The Los Angeles Times ran this snark-o-rific op-ed today mocking the L.A. city council’s plan to institute a two-year ban on new fast food restaurants. Ostensibly aimed at combating obesity rates in low-income neighborhoods, the proposed fast food “moratorium” is a classic case of food-cop overreach. Overeager legislators have once again teamed up with nutrition zealots in an effort to impose absurd (and mostly ineffective) restrictions on personal choice in the name of “public” health. Sometimes the best way for the pro-freedom crowd to respond is to throw the activists’ pretensions right back at them. And that’s exactly what the Times op-ed’s author — attorney Laine T. Wagenseller — does:

I made resolutions to eat better and to exercise more regularly. But then I spread out on the couch to watch "American Idol," and that feeling passed like a 24-hour flu. Later, after much reflection over a burrito and a cola, I came to my senses and realized that this was not a problem of discipline and exercise — but one of zoning.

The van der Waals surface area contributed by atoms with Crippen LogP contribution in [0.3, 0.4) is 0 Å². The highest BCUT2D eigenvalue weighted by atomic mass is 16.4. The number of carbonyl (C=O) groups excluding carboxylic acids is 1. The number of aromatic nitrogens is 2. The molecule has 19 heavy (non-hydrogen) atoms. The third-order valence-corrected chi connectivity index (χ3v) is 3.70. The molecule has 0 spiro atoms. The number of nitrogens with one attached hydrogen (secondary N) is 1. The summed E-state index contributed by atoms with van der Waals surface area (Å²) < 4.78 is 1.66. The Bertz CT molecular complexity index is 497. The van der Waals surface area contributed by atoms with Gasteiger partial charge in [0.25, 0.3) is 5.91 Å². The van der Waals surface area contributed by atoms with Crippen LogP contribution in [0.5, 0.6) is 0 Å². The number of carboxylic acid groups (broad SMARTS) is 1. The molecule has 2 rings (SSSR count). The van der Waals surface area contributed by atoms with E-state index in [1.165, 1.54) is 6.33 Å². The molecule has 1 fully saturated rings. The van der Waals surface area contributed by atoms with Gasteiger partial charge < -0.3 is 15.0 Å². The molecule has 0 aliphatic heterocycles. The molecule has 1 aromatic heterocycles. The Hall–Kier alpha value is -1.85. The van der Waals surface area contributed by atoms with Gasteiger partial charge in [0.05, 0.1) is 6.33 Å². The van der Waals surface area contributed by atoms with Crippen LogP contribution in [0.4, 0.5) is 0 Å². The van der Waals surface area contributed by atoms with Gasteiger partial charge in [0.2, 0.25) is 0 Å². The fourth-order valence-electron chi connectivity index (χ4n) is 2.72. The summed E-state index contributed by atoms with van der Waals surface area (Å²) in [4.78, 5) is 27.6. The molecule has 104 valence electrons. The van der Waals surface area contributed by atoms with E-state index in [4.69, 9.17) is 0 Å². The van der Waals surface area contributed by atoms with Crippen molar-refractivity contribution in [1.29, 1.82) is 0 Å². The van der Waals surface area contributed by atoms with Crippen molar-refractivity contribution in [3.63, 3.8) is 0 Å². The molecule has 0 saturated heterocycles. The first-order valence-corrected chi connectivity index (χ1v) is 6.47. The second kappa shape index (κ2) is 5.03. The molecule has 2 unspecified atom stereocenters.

Yes, zoning. The problem, you see, was not that I made bad choices or neglected my health. The problem was that others had been allowed to build fast-food restaurants in my neighborhood. I was just a victim of bad zoning, unable to make decisions for myself …

While I initially hesitated at the thought of more government control at the expense of personal freedom, I simply repeated those warm and fuzzy words that always accompany attempts to limit our freedom: "It’s for the children." I can already feel the pounds melting away.